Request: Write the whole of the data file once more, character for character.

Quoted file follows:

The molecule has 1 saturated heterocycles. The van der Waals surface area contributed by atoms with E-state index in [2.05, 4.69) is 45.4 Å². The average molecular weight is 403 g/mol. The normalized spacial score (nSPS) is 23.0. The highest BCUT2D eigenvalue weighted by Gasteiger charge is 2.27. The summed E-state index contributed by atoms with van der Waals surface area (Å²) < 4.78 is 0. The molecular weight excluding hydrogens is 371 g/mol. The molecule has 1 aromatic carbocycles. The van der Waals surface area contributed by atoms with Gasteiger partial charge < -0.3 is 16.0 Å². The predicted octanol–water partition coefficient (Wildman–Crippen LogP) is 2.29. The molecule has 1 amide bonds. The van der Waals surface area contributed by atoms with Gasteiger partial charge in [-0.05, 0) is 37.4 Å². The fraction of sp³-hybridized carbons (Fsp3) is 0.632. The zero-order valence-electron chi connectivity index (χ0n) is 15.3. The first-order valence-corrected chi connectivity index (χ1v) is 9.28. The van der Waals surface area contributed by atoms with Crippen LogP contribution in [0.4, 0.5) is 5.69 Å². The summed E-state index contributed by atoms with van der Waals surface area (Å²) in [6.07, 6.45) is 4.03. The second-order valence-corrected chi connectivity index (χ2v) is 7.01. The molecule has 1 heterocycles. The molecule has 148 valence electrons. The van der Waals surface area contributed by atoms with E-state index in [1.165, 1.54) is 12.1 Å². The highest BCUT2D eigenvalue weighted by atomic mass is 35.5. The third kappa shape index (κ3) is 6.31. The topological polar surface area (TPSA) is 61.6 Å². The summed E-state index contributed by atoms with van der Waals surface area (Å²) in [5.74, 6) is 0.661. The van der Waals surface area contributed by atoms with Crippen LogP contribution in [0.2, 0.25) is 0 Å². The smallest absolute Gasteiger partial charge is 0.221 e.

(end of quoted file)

The molecule has 1 saturated heterocycles. The van der Waals surface area contributed by atoms with E-state index in [2.05, 4.69) is 45.4 Å². The average molecular weight is 403 g/mol. The normalized spacial score (nSPS) is 23.0. The highest BCUT2D eigenvalue weighted by Gasteiger charge is 2.27. The summed E-state index contributed by atoms with van der Waals surface area (Å²) < 4.78 is 0. The molecular weight excluding hydrogens is 371 g/mol. The molecule has 1 aromatic carbocycles. The van der Waals surface area contributed by atoms with Gasteiger partial charge < -0.3 is 16.0 Å². The predicted octanol–water partition coefficient (Wildman–Crippen LogP) is 2.29. The molecule has 1 amide bonds. The van der Waals surface area contributed by atoms with Gasteiger partial charge in [-0.05, 0) is 37.4 Å². The fraction of sp³-hybridized carbons (Fsp3) is 0.632. The zero-order valence-electron chi connectivity index (χ0n) is 15.3. The first-order valence-corrected chi connectivity index (χ1v) is 9.28. The van der Waals surface area contributed by atoms with Crippen LogP contribution in [0.4, 0.5) is 5.69 Å². The summed E-state index contributed by atoms with van der Waals surface area (Å²) in [6.07, 6.45) is 4.03. The second-order valence-corrected chi connectivity index (χ2v) is 7.01. The molecule has 1 heterocycles. The molecule has 148 valence electrons. The van der Waals surface area contributed by atoms with E-state index in [1.165, 1.54) is 12.1 Å². The highest BCUT2D eigenvalue weighted by atomic mass is 35.5. The third kappa shape index (κ3) is 6.31. The topological polar surface area (TPSA) is 61.6 Å². The summed E-state index contributed by atoms with van der Waals surface area (Å²) in [5.74, 6) is 0.661. The van der Waals surface area contributed by atoms with Crippen LogP contribution in [0.2, 0.25) is 0 Å². The smallest absolute Gasteiger partial charge is 0.221 e.